What you need to know today about the virus outbreak
Iconic events like the U.S. national spelling bee in June, Spain’s Running of the Bulls in July and Germany’s Oktoberfest are being scrapped because of the coronavirus pandemic, even amid growing impatience over shutdowns that have thrown millions of people out of work.
The push to reopen has set off warnings from health authorities and politicians about a crisis that by Tuesday had killed well over 170,000 people worldwide. Experts say the crisis is far from over and relaxing the stay-at-home restrictions too quickly could enable the virus to surge.
Meanwhile, a nearly $500 billion coronavirus aid package flew through the Senate on Tuesday after Congress and the White House reached a deal to replenish a small business payroll fund and provide new money for hospitals and testing. Economic damage from the pandemic has mounted as stocks dropped around the world and oil prices suffered a historic collapse.
Here are some of AP’s top stories Tuesday on the world’s coronavirus pandemic. Follow APNews.com/VirusOutbreak for updates through the day and APNews.com/UnderstandingtheOutbreak for stories explaining some of its complexities.
WHAT’S HAPPENING TODAY:
— Oil prices crumpled even further Tuesday, and U.S. stocks sank to their worst loss in weeks as worries swept markets worldwide about the economic carnage caused by the pandemic. The spotlight was again on oil, where prices have plummeted because very few people are flying or driving, and factories have shut amid widespread stay-at-home orders.
— Setting aside their differences f or at least an afternoon, President Donald Trump and New York Gov. Andrew Cuomo agreed in an Oval Office meeting Tuesday to work to double coronavirus testing in the hard-hit state over the next few weeks. The meeting marked a sharp shift in rhetoric from just days earlier.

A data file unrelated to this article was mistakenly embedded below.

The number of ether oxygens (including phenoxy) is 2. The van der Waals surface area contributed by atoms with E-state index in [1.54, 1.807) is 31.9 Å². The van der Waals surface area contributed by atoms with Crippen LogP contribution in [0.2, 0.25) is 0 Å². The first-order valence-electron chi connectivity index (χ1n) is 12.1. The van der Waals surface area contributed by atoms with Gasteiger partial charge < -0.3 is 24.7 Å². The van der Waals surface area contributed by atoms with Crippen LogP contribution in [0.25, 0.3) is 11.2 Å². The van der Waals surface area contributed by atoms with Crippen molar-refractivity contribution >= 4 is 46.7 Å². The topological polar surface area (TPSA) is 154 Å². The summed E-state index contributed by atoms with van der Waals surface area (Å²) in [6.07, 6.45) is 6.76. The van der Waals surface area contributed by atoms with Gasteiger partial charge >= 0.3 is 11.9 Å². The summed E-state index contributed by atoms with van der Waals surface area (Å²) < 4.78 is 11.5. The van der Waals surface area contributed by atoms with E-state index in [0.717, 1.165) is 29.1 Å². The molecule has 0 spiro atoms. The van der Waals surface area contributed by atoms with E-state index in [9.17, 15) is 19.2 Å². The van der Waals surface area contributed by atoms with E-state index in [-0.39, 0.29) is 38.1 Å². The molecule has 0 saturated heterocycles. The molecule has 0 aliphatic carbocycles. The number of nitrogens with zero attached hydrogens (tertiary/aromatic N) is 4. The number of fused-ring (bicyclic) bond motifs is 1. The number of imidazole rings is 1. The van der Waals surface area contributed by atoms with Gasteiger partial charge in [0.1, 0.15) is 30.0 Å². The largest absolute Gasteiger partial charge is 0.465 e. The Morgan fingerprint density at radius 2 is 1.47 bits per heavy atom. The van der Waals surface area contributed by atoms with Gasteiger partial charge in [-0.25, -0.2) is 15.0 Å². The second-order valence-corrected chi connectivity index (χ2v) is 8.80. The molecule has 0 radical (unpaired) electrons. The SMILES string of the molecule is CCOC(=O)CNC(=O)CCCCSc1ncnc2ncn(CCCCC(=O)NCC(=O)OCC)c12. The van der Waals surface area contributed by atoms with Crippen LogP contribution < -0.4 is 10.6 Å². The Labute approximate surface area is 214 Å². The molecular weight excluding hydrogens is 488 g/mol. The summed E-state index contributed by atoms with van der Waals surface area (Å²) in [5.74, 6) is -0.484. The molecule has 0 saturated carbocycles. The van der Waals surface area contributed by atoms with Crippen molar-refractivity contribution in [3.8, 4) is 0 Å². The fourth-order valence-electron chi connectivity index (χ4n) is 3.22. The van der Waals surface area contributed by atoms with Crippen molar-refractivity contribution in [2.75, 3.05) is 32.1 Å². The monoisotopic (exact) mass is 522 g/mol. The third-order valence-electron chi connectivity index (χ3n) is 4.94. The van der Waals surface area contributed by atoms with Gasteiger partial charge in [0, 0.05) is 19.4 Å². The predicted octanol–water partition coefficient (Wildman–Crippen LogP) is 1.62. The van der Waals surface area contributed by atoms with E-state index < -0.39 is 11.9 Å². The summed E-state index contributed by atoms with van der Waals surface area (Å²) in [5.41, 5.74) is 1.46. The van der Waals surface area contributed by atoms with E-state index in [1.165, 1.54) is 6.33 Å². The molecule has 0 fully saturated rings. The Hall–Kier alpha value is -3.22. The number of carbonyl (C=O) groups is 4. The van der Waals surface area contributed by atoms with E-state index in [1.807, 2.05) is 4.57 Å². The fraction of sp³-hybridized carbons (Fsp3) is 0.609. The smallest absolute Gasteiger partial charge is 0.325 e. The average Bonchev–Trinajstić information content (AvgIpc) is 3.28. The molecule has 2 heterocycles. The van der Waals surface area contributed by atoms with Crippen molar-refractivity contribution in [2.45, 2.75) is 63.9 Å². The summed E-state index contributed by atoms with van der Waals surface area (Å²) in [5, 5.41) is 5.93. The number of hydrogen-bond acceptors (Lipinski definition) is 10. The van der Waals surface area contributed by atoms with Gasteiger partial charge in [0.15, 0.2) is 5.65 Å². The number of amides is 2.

— A malaria drug widely touted by President Donald Trump for treating the new coronavirus showed no benefit in a large analysis of its use in U.S. veterans hospitals. There were more deaths among those given hydroxychloroquine versus standard care, researchers reported after the study of 368 patients.
— Trump announced he would be placing a 60-day pause on the issuance of green cards in an effort to limit competition for jobs in a U.S. economy wrecked by the coronavirus. Already, almost all visa processing by the State Department has been suspended for weeks because of the pandemic.
— The loose network of Facebook groups spurring protests of stay-at-home orders across the country have fast become a hotbed of misinformation, conspiracy theories and skepticism around the coronavirus pandemic. Launched in recent weeks by pro-gun advocacy groups and conservative activists, the pages are repositories of Americans’ suspicion and anxiety — often fueled by notions floated by television personalities or President Donald Trump himself.
— A Louisiana pastor has been arrested on an assault charge after after he admitted to driving his church bus toward a man who has been protesting his decision to continue holding mass gatherings at church. Police say Tony Spell turned himself into the department and was arrested on charges of aggravated assault and improper backing.
WHAT YOU NEED TO KNOW:
For most people, the coronavirus causes mild or moderate symptoms, such as fever and cough that clear up in two to three weeks. For some, especially older adults and people with existing health problems, it can cause more severe illness, including pneumonia and death. The vast majority of people recover.
Here are the symptoms of the virus compared with the common flu.
One of the best ways to prevent spread of the virus is washing your hands with soap and water. The U.S. Centers for Disease Control and Prevention recommends first washing with warm or cold water and then lathering soap for 20 seconds to get it on the backs of hands, between fingers and under fingernails before rinsing off.
You should wash your phone, too. Here’s how.
TRACKING THE VIRUS: Drill down and zoom in at the individual county level, and you can access numbers that will show you the situation where you are, and where loved ones or people you’re worried about live.
— $5 billion: U.S. hog farmers have endured an estimated $5 billion in losses for the industry amid restaurant closures.
— HOME TEST: U.S. health regulators on Tuesday OK’d the first coronavirus test that allows people to collect their own sample at home, a new approach that could help expand testing options in most states. The test from LabCorp will initially only be available to health care workers and first responders under a doctor’s orders.
Follow AP coverage of the virus outbreak at https://apnews.com/VirusOutbreak and https://apnews.com/UnderstandingtheOutbreak